Posted on: 03/28/06:
The walk from the landing gate through the concourse to the waiting area and arms of my family was much shorter than my mind would allow me to believe. The sparse number of people on the plane and in the concourse on this Friday night allowed for free-flowing long strides. My mind beckoned a quicker pace but there was a sense of unnaturalness in running away from an airplane. I walked a bit faster knowing no hurry was required. A brisk walk would consume the short distance before me and I would soon greet my waiting family. Maybe as their figures formed in the distance, I could embark on a quick paced jog, but then again the time that had elapsed since my last visit perhaps should not elicit such a response. It had only been 9 months, 9 months that had left me overextended and exhausted. Energy was scarce; perhaps the time away would provide rejuvenation.
The waiting area flattened out and expanded in the distance. Large lights, attached to the high airport ceiling, provided little aid. The people around seemed now to present a distraction. Bobbing heads blocked my vision and uninvited voices grabbed my attention. My eyes continued searching; I was now in a hurry. As the fast approaching exit doors bid farewell to weary travelers, someone called my name.
Posted on: 03/22/06:
As I quickly scaled the 4 brick steps to the greeting of a cologne-scented, dressed and polished early bird in the church foyer, I was bursting at the seams with anticipation. Many times previous to this day, I had walked down the 15-row aisle of pews and found my seat at this church just south of Atlanta. During the service, and particularly upon initial morning entrance, I had often forgotten that others were in my presence. I sat down. With readied expectation and keen familiarity, I slowly turned slightly to the right in order to feel the sunlight warm my face. It was a pleasant sort of warmth, and even though the sunlight was immaterial, its beam through the stained glass was readily present and its strength was constant.
Posted on: 03/15/06:
Friday afternoon while walking to my car located in the seminary parking lot, a friend confidently stated, “Without question, our cultural and spiritual identities are intertwined in Christ. Our cultural identity is equally a creation and revelation of the power and personality of God. It’s obvious.”
Saturday morning until lunch seemed open and available so I put it to good use. I decided to take in the Ligonier Conference (a conference held by R.C. Sproul in Orlando each year, for those who don't know) on Saturday, March 11th. The hymns and speakers were excellent but I was on a mission, a mission to inform and encourage other African-Americans that they were not the only black folks embracing and dining with Reformed Theology.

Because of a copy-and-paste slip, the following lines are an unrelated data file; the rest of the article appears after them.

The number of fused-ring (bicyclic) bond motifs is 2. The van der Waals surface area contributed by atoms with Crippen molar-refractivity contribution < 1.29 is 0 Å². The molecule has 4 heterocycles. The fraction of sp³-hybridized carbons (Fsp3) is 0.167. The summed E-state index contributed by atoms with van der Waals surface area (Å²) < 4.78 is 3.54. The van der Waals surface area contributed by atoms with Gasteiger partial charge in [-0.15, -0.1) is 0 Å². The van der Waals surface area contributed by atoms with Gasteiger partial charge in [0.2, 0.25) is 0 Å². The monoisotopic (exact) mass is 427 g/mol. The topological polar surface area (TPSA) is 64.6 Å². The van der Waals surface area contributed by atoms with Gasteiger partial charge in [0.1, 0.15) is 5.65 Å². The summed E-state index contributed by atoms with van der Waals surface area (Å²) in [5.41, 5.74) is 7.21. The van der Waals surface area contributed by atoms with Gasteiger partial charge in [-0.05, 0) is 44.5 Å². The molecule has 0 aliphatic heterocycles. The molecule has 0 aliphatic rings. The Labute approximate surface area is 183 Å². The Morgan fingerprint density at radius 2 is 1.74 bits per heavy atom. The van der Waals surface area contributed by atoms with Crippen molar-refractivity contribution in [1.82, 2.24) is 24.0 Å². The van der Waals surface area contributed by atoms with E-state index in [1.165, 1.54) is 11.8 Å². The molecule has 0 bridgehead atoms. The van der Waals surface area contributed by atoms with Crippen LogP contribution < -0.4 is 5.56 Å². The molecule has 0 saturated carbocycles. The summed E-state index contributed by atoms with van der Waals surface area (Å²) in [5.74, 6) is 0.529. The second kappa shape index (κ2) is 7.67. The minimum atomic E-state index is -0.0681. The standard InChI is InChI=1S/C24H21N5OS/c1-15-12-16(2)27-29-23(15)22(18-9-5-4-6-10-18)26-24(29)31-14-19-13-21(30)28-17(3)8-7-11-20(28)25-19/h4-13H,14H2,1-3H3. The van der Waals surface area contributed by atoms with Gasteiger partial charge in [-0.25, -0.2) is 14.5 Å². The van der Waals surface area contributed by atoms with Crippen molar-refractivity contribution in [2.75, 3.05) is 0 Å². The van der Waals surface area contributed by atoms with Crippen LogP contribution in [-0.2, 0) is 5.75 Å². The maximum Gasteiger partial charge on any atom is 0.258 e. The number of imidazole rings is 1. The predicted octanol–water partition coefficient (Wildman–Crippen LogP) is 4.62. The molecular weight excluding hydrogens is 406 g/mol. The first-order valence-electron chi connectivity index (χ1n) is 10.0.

I assured them that because they were in the fellowship of thousands of believers at this conference, it by necessity meant that some of those believers would look like them. God’s elect encompass all ethnicities I said to myself as I walked down a corridor during a break in the services. I encouraged them by informing them that even though the African-Americans present composed a minuet percentage of the attendees, this microscopic percentage was a microcosm of the national percentage of African-Americans who belong to the American Reformation today, which translates into thousands!
Posted on: 03/09/06:
Whatever happened to a type of church attire? More specifically, whatever happened to “wearing your best for the Lord” on Sundays? Why has the church gone the way of business casual to just casual in some circles? I think the reason is partly because the church in very real ways whether she knows it or not is taking her cue from the “world” (again) via good ole corporate America.
Here’s the correlation: as soon as corporate America started gravitating toward business casual to just casual, all of a sudden the church started doing the same thing. Coincidence? Probably not…and I find it even more interesting that the Black church is starting to do the same thing in some ways, though, not as much as many white churches.
Here’s the (X-socio-)rub: if corporate America is mainly dominated by Anglos and they make up most of the evangelical church population, could it be that culture trends in corporate America are affecting many churches since that same group is predominate in both? Could it also be that black churches are following the same predominately white paradigm unknowingly? I’ll let you draw your on conclusions from that one.